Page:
Four years down the line, FAM seem to be on the verge of seeking the assistance of the Government to help overcome the standard of football in the country. Former FAM General Secretary Dato Seri Dr. Ibrahim Saad, who in 2005 was quoted as saying that Malaysian football was in stone age, (and received a royal rebuke then) has openly stated his case now for foreign players to be brought back into the M-League. Will his views be be given some thought at the Exco meeting, I doubt so.
Malaysia is fortunate that it has the FIFA Development Office situated a stone throw away from Wisma FAM with the likes of Windsor, former FAM Research & Development Officer Jeysing Mutiah and former national skipper Dato M. Chandran manning it. I suggest that Tuanku Sultan invites Windsor for a cup of tea before the Exco meets to get a true picture of what is wrong in Malaysian football. I am no expert, never claimed to be one, but when we have the likes of Windsor, Jeysing and Chandran with tons of experience, need we look any further. After all a shout over the fence will suffice to get the much needed advice.
On another aspect, the meeting between FAM and the Minister of Youth & sports on February 4th is of peculiar interest to me. Will seeking assistance from the government be akin to interference from them, thus running foul of of FIFA statutes?
May I be allowed to quote excerpts of an article presented by
We should keep in mind the state and governmental politics are conceived and put into practice by societies, which in turn are made up of men and women, all with their own dreams, goals and ambitions, which may or may not coincide.
In each one of our countries, we are all part of the government in a certain way; we are the people who vote and elect our politicians, or we ourselves are elected by the people to govern them ; in most cases, it is the choice of the people themselves – and we may or may not agree with them – which bestows the power to govern their countrymen for a period of 4, 5 or more years.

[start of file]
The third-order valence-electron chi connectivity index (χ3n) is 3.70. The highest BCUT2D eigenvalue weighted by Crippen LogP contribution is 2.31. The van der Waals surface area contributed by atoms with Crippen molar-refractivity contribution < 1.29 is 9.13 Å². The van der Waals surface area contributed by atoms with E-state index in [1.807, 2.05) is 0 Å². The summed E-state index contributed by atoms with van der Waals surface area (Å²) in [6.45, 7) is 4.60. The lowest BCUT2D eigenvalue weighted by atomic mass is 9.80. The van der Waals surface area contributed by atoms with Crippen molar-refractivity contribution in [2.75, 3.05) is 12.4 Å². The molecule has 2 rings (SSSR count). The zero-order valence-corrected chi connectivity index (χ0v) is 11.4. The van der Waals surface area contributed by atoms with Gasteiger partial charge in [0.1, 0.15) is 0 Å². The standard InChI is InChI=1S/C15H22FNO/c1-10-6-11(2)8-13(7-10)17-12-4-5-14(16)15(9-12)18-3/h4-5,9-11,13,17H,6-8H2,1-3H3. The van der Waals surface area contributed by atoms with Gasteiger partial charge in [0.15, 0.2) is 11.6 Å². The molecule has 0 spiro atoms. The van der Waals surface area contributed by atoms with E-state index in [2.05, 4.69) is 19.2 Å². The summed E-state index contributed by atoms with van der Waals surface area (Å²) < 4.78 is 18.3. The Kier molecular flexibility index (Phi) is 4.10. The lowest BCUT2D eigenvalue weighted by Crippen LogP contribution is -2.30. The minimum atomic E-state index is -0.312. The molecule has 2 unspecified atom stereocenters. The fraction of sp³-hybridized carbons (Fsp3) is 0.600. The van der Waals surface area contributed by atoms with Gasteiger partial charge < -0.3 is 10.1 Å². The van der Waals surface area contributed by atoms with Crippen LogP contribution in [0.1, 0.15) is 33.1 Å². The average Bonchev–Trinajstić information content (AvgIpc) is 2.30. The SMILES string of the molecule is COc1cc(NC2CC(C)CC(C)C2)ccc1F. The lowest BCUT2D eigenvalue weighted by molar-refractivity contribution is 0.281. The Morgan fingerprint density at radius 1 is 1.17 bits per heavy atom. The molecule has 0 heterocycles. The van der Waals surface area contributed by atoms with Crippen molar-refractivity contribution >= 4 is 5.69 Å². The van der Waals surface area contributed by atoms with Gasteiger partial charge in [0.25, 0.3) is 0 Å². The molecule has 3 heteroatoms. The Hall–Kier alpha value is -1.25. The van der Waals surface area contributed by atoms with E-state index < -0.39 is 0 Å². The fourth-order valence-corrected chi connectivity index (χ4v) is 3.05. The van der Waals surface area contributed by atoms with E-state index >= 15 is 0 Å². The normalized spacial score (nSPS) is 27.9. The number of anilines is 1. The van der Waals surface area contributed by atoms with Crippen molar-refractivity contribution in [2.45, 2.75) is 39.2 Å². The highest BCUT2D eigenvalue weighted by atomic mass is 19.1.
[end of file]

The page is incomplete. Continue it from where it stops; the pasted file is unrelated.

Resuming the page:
It often happens that governments forget about their responsibilities like, for example, the development of sports activities and programs for everybody or the introduction of sports and physical education in all schools – something of essential importance for the people and society, because that is where values like the principles of non violence, fair play, solidarity and team work are forged – all of them are values capable of preventing serious social problems later on.
I would like to recall the words of Lord Killanin, who said it was impossible to separate sports and politics, but mandatory that sports be protected from political exploitation.
We have to fight, although we do not always achieve our objectives, because at least we will gain respect for our efforts, and maintain our integrity, unity and independence.
On many occasions, sports leaders are looked down upon or devalued in an attempt to create a negative ambiance against the system. And often, sports executives are accused of a lack of ability and capability; moreover, it is often believed that they manage sums by the millions, when in reality our organizations maintain themselves thanks to a careful and fully transparent administration of resources. Another frequent cause of criticism the long duration of some of our executives in their positions, without taking into account that they are subject to open, public and secret elections held periodically under total respect of universal democratic rules.
My sincere opinion is that often it is not so much a problem of Governments, NOCs, authorities or politics, but rather of persons, ambitions and personal interest.